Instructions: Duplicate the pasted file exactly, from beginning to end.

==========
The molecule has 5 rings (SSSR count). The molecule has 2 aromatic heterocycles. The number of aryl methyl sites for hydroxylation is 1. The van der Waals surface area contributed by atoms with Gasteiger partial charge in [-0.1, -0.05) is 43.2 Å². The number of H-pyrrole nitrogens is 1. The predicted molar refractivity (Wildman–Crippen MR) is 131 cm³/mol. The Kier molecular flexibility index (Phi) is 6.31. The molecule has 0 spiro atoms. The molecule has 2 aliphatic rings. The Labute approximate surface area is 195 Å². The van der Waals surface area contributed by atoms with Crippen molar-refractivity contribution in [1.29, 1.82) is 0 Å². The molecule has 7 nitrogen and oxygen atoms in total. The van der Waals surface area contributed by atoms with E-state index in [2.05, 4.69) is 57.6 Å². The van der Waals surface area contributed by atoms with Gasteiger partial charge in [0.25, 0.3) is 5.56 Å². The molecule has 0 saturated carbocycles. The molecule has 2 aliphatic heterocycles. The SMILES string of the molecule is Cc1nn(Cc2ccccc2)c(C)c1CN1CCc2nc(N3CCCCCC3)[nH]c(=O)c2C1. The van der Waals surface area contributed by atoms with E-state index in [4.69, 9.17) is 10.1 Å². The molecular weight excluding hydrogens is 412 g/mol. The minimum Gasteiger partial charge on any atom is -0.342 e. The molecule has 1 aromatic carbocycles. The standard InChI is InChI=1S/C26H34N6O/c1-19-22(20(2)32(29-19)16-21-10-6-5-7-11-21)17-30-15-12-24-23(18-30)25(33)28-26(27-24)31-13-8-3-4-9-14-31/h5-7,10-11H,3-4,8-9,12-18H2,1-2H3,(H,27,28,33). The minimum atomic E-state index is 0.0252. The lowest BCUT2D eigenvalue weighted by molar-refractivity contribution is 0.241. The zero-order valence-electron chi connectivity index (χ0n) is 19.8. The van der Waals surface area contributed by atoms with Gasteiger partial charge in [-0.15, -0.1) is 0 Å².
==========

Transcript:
The molecule has 5 rings (SSSR count). The molecule has 2 aromatic heterocycles. The number of aryl methyl sites for hydroxylation is 1. The van der Waals surface area contributed by atoms with Gasteiger partial charge in [-0.1, -0.05) is 43.2 Å². The number of H-pyrrole nitrogens is 1. The predicted molar refractivity (Wildman–Crippen MR) is 131 cm³/mol. The Kier molecular flexibility index (Phi) is 6.31. The molecule has 0 spiro atoms. The molecule has 2 aliphatic rings. The Labute approximate surface area is 195 Å². The van der Waals surface area contributed by atoms with Crippen molar-refractivity contribution in [1.29, 1.82) is 0 Å². The molecule has 7 nitrogen and oxygen atoms in total. The van der Waals surface area contributed by atoms with E-state index in [2.05, 4.69) is 57.6 Å². The van der Waals surface area contributed by atoms with Gasteiger partial charge in [0.25, 0.3) is 5.56 Å². The molecule has 0 saturated carbocycles. The molecule has 2 aliphatic heterocycles. The SMILES string of the molecule is Cc1nn(Cc2ccccc2)c(C)c1CN1CCc2nc(N3CCCCCC3)[nH]c(=O)c2C1. The van der Waals surface area contributed by atoms with E-state index in [4.69, 9.17) is 10.1 Å². The molecular weight excluding hydrogens is 412 g/mol. The minimum Gasteiger partial charge on any atom is -0.342 e. The molecule has 1 aromatic carbocycles. The standard InChI is InChI=1S/C26H34N6O/c1-19-22(20(2)32(29-19)16-21-10-6-5-7-11-21)17-30-15-12-24-23(18-30)25(33)28-26(27-24)31-13-8-3-4-9-14-31/h5-7,10-11H,3-4,8-9,12-18H2,1-2H3,(H,27,28,33). The minimum atomic E-state index is 0.0252. The lowest BCUT2D eigenvalue weighted by molar-refractivity contribution is 0.241. The zero-order valence-electron chi connectivity index (χ0n) is 19.8. The van der Waals surface area contributed by atoms with Gasteiger partial charge in [-0.15, -0.1) is 0 Å².